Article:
Most days, the planet feels like a dumpster fire. Most days, it’s hard to feel like we’re doing enough to protect planet earth, even when we’re doing our part to reduce, reuse, recycle...and all that jazz.
But in anticipation of National Recycling Day on November 15, we started thinking of all the times in Meow Wolf history that artists have taken something old, rundown and/or unused and made it new. ♻️
In fact, for those who haven’t been with us since our humble beginnings or traveled to our OG location in Santa Fe, New Mexico, you might not know that the very first permanent Meow Wolf exhibition was actually created inside of what used to be Silva Lanes. With the initial help of George R.R. Martin, we knocked down the last remaining 7-10 split and filled 20,000 square feet of dilapidated space with immersive, mind-bending art.
And while we’ve toyed around with the idea of returning to our roots, we just can’t give up the art.
Meow Wolf Las Vegas’ partnership with SaveArtSpace was certainly one of the biggest collabs we’ve done to date! Since 2015, SaveArtSpace has helped feature 399 artists on 696 advertising spaces in 35+ US cities coast to coast, now including Las Vegas! Their mission to support and spotlight local artists gelled perfectly with ours, so it was a match made in heaven.
Through this partnership, Meow Wolf Las Vegas was able to showcase the work of 10 local artists from September 17 to October 10, 2021 on billboards across the Las Vegas valley.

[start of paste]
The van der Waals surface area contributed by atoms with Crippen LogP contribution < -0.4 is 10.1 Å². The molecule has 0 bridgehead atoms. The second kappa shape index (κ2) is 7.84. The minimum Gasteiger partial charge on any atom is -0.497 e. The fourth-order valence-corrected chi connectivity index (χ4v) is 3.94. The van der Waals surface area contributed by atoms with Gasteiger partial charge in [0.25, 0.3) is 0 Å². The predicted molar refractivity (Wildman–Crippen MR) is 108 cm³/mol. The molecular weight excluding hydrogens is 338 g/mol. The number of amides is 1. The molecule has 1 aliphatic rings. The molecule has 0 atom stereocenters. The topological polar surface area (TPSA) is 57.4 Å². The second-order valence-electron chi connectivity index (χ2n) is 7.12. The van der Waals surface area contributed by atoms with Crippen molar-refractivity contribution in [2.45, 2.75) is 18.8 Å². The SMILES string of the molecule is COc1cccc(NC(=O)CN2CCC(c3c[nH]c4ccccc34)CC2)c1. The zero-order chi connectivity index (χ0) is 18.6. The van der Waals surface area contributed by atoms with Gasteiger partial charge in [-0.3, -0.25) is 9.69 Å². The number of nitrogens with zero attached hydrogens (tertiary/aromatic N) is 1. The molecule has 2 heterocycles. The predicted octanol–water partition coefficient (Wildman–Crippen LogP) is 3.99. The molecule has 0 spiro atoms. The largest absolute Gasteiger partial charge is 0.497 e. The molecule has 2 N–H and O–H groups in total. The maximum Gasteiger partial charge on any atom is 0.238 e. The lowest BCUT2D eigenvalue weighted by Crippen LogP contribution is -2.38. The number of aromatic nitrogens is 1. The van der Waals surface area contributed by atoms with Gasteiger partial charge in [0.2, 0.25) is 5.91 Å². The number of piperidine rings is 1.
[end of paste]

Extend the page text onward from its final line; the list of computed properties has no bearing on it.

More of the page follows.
Meow Wolf Las Vegas’ Program & Outreach Manager, Christy Sakamoto, was sure to emphasize that “this will not be the last time we support artists in such a grand way,” so be on the lookout for more opportunities like this!
Let’s be honest. We’ve all got an old BlackBerry or iPod Touch laying around that we SWEAR we might use someday...despite the fact that it hasn’t turned on since 2012.
The computer that’s in the garage that you just need to “take to Best Buy so the Geek Squad can see what’s wrong with it,” isn’t getting any younger, so why don’t we stop fooling ourselves?
The old electronics have got to go — we know better than to throw them in a dumpster destined for a landfill — but who has the time to figure out where they’re supposed to go?
To encourage Nevadans to finally dispose of their e-waste (basically anything that has a plug), Meow Wolf Las Vegas teamed up with Goodwill of Southern Nevada to support their e-waste drive at AREA15.
We tapped local artist Luis Varela-Rico to create a sculpture, appropriately named “Pikai: Saving the Earth from E-Waste,” made entirely of donated electronic waste provided by Goodwill of Southern Nevada.
“This project speaks to me because I am conscious of how human convenience is damaging our planet in irreparable ways,” says Varela-Rico.
For more information on recycling in your own neighborhood, Google “Electronic waste recycling near me.”
If you’ve had the glorious opportunity to visit our original location, Meow Wolf Santa Fe, you may be familiar with this installation, appropriately named Trash Temple.
Trash Temple is an immersive space of worship constructed from collected recyclable items that may have otherwise ended up in a landfill.
“This installation is an apology letter to the earth,” says artist Corinne Loperfido.
Trash temple is proof that even everyday waste is not wasted.
Loperfido, traveling artist and founder of the feminist interactive arts group Pussy Power House, collaborated with Damon Willaims to create pieces made of bottle caps, CDs, coffee cans, single-use nail salon flip flops, and an assemblage of discarded Elmo dolls.